Purpose of port forwarding


What does port forwarding do?

In: 6


it lets a service on your computer be visible to the internet even though you’re using NAT.

most internal networks use addresses starting with 10. or 192.168.: these addresses can’t be routed over the internet. so if your computer has an ip of I’ll never be able to connect to it from my network, because my computer would be trying to connect to a computer with that address on *my* network, not yours.

this is done because public ip addresses are in limited supply, we only have 4 billion or so and they all got allocated to various entities years ago. so your house gets 1 single public ip to share between all the devices on your network. your router takes care of this, sending packets out the network by replacing your internal ip address with the public ip so that the other computer knows where to send the reply. (remember if it tried to send it to your internal ip address, the other computer would end up trying to send the reply to a computer on its own network).

you can see your public ip if you type “what’s my ip” into google. you can see your internal ip if you open a cmd terminal and type ipconfig (on windows).

but what if you wanted to host a game, how could i connect to your computer? well, you can tell me your public ip, and that’s fine, but all i can connect to is your router, it’s your router that has that ip address, not your computer.

so you can set up port forwarding, say you make your game listen on port 3000 on your computer, and your computer has the internal ip, you can say to the router: “hey, if anyone tries to connect to you on port 3000, connect to my computer on port 3000 and forward any data you receive to the other end of the connection”.

your router does this, you tell your friend your public ip and that you’re on port 3000, they connect to port 3000 and your router forwards all that traffic to port 3000 on your computer. it’s just like your friend had connected directly to your machine.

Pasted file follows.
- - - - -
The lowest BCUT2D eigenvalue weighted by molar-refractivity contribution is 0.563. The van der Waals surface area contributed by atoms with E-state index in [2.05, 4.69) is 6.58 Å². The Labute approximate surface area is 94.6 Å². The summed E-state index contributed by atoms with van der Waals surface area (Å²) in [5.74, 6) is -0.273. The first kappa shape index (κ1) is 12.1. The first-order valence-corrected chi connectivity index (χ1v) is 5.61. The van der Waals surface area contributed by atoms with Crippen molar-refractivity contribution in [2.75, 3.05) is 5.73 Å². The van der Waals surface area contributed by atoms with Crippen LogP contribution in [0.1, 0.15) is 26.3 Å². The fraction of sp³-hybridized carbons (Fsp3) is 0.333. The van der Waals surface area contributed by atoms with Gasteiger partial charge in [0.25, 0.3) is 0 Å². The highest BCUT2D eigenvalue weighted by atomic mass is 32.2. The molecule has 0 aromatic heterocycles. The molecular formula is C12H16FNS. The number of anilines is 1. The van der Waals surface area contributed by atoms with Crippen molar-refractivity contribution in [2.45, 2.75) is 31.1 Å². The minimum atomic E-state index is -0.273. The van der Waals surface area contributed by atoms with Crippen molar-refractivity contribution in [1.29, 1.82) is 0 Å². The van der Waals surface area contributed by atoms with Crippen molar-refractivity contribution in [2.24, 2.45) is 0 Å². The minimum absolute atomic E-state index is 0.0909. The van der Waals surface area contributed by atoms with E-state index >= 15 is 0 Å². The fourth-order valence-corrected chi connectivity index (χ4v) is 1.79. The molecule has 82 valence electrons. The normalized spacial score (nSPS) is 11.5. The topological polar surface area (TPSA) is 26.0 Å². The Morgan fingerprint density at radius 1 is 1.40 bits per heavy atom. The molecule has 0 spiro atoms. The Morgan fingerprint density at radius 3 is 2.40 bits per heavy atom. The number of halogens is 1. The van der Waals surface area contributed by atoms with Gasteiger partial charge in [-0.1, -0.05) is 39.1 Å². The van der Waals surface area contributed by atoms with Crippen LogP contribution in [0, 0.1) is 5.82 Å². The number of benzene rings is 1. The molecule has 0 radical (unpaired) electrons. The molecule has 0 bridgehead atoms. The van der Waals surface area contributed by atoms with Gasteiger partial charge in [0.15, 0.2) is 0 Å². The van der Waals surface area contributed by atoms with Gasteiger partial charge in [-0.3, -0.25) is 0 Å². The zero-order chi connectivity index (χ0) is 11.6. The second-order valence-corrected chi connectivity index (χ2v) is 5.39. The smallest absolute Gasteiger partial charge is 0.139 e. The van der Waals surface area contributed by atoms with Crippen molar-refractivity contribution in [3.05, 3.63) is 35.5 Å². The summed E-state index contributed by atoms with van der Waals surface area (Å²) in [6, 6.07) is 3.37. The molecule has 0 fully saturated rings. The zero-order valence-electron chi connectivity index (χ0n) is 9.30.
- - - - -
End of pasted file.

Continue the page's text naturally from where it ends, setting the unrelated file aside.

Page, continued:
now there’s no reason for the 2 ports to be the same, you could ask the router to listen on port 4000 and send everything to port 2000, it’s really just arbitrary.

games don’t like making people set this stuff up so they tend to use another feature called hole-punching (or upnp) this works differently using a different internet protocol. this only works when services are actively looking for each other with a 3rd party public server somewhere. if you wanted to set up, say a web server on your machine that everyone can see, you’d need to do port forwarding.

We ran out of IP addresses a decade ago. Since then most people have been using a stupid trick called NAT so there can be more than 4 billion computers on the internet. A router intercepts the internet traffic coming from your computer and adjusts it so it looks like it’s coming from the router. That way only the router needs to have a real IP address and your computer can have a fake one.

Internet traffic is two-way. When the router gets traffic addressed to it, it has to figure out which computer it’s actually for. As long as your computer initiated the connection, that’s easy.

But if another computer on the internet initiates a connection to your router then your router has no idea which computer it’s meant for. So you have to tell it. That’s port forwarding.

Engineers predicted that we’d run out of IP addresses a decade ago, **three decades ago** and designed an upgrade called IPv6 which has zillions of addresses. You can Google an IPv6 test and see if you have it. If not, you might or might not be able to get it turned on by calling your ISP (Internet company). In IPv6 there is no need for NAT or port forwarding. You can just put a Minecraft server on your computer and people can connect to it, no fuss. (But they need IPv6 as well)

To understand the purpose of port forwarding, you have to understand what a Local Area Network (LAN) is and its purpose. A LAN is like a mini internet that connects to the Wide Area Network (WAN). Outside the LAN, nobody can see any of your devices. This is why you can connect your printer to the internet without worrying that someone outside your LAN will print off of it when you don’t want them to. It’s a good security measure. However, what if you DO want your computer to be seen by the outside world? For example, you want to set up a Minecraft server. Nobody will be able to connect to it because it’s not visible. So to solve this, we “trick” outside computers into thinking they’re connecting to your computer by forwarding packets to your router to your computer inside your LAN. So that way, your computer can talk to the outside world, but can remain invisible to hackers and everyone else outside your LAN.